In the Hive

The odd-bedfellows coalition that held off Las Vegas’s bid to pump water out of the Great Basin


This week on In the Hive we continue our look at water in Utah and the West. For 31 years, a battle has been waging between water purveyors in the city of Las Vegas and residents along the Utah-Nevada border over aquifers beneath a number of Great Basin valleys. For three decades, in and out of the courts, the two sides fought over water rights, the science behind groundwater pumping, and the future of a remote high-desert region. Then, a little over a month ago, Las Vegas decided they didn’t need the water after all. We hear about the coalition that fought Vegas tooth-and-nail for decades, and about why a big pipeline project now appears to be dead in the water.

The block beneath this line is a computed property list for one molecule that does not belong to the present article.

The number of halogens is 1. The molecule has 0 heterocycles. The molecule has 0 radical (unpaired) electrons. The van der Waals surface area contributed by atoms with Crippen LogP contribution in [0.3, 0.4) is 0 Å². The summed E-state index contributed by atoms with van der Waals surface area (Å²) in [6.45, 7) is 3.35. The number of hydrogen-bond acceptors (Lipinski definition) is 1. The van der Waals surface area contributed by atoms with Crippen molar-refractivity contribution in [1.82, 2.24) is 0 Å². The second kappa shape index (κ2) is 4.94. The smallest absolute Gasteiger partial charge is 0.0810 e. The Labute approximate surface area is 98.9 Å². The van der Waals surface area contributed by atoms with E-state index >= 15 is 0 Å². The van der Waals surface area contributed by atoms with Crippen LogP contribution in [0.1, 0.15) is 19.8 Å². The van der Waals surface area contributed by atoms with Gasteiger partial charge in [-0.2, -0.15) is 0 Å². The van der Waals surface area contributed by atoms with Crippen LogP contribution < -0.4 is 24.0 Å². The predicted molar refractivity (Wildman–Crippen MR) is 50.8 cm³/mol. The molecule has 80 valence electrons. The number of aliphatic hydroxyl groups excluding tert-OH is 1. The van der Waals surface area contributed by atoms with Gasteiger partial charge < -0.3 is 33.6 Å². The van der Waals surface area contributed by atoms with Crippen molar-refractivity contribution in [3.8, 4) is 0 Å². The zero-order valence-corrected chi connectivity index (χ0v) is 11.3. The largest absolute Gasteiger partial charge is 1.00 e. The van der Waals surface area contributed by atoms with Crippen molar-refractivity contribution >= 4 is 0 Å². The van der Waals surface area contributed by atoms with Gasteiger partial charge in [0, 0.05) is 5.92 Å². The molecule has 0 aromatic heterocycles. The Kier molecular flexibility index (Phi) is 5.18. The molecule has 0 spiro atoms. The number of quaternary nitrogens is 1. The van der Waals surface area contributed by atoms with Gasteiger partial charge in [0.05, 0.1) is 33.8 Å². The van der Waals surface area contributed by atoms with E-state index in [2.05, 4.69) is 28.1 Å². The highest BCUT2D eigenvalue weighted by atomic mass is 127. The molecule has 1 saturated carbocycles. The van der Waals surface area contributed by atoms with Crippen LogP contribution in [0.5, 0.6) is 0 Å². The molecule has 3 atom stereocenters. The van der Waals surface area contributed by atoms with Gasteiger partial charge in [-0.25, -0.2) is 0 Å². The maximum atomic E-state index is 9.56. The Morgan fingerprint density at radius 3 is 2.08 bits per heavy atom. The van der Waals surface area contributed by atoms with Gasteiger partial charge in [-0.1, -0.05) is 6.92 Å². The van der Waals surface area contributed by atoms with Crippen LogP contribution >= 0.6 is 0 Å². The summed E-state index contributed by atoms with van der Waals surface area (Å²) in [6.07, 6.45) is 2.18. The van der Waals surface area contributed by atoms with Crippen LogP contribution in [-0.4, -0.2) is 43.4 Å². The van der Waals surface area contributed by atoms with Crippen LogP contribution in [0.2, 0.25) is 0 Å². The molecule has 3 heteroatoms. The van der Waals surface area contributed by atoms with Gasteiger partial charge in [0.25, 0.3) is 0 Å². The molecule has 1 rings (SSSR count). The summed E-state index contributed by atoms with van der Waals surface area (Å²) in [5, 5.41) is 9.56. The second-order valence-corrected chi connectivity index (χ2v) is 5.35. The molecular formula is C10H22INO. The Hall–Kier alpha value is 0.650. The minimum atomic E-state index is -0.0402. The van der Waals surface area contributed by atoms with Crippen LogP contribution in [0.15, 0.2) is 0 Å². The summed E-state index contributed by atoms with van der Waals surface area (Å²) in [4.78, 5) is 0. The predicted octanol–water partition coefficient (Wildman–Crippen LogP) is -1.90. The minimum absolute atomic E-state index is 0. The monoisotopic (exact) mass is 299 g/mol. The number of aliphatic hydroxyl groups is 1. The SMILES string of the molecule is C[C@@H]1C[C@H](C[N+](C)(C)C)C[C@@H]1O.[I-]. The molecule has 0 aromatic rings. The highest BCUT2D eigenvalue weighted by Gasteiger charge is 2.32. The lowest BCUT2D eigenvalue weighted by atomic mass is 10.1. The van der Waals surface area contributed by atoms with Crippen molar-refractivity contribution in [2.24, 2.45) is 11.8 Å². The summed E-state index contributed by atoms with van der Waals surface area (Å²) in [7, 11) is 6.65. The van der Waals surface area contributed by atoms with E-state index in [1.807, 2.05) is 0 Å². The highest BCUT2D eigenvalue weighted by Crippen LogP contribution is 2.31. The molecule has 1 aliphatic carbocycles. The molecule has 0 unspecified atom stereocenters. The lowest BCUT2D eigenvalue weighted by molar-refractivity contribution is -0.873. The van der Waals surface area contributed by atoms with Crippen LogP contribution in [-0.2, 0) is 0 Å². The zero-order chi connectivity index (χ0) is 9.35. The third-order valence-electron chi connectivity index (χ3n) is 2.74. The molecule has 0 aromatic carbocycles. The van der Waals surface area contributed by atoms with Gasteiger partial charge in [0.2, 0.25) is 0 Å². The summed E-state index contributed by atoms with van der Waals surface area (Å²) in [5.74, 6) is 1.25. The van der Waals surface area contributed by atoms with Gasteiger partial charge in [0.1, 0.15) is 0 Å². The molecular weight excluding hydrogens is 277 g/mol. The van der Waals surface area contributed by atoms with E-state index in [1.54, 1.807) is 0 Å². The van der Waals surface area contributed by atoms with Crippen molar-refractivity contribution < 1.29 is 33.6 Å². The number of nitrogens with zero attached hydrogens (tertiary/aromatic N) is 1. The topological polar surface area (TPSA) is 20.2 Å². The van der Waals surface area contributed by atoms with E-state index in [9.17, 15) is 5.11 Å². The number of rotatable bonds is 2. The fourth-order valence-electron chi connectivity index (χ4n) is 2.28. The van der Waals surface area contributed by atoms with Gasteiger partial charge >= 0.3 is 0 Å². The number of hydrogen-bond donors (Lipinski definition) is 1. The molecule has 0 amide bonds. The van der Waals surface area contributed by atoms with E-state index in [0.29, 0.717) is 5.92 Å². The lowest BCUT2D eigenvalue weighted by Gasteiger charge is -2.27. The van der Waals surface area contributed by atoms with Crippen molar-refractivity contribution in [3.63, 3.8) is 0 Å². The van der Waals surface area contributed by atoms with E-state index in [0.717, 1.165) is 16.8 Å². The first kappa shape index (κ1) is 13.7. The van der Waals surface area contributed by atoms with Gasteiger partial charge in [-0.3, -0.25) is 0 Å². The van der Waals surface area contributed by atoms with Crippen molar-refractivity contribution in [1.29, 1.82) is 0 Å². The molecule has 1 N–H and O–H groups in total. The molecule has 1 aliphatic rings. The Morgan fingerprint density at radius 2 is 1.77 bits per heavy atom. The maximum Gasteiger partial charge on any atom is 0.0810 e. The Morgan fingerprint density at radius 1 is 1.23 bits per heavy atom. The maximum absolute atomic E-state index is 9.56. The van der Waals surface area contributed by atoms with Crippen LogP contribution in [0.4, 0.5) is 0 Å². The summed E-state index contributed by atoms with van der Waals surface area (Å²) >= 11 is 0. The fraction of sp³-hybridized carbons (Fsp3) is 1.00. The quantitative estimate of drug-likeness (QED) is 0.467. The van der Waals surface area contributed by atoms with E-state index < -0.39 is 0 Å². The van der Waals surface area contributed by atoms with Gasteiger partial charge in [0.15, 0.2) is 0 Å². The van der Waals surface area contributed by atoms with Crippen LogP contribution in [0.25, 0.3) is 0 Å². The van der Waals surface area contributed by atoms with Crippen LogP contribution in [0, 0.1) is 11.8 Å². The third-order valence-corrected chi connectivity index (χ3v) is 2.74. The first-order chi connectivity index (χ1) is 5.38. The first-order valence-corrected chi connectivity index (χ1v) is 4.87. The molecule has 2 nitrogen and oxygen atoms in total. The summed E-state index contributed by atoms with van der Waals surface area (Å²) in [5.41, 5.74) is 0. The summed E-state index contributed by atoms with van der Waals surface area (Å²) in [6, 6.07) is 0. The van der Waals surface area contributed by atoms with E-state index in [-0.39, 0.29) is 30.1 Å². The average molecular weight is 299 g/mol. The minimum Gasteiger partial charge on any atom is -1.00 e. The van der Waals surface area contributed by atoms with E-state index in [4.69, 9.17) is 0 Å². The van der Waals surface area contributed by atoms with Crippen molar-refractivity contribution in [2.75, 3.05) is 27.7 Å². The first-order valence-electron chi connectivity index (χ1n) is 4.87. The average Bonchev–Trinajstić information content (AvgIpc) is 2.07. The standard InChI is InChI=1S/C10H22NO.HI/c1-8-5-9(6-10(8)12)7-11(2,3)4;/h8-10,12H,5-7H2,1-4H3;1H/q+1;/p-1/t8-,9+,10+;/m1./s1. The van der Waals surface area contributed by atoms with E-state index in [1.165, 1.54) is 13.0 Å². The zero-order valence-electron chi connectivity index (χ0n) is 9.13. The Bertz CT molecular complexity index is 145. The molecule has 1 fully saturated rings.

Tom Baker, rancher in Baker, Nevada
Steve Ericskon, consultant with the Great Basin Water Network
Paul Hejmanowski, trial lawyer representing the LDS Church’s Cleveland Ranch
Delaine Spilsbury, member of the Ely Shoshone Tribe and GBWN board member

(A storm in the West Desert. Roger McDonough | KCPW)
Delaine Spillsbury (right) of the Ely Shoshone Tribe, and her son Rick in June. (Roger McDonough | KCPW)
Tom Baker on his ranch, which spans the Utah-Nevada border (Roger McDonough | KCPW)
Artwork commemorating the ranching history of the Great Basin (Roger McDonough | KCPW)
Clouds over the Snake Valley (Roger McDonough | KCPW)
In the Hive
From local politics, to arts and culture, to history, the environment and beyond, “In the Hive” explores the issues and ideas that tie Utah together. Produced by KCPW Studios
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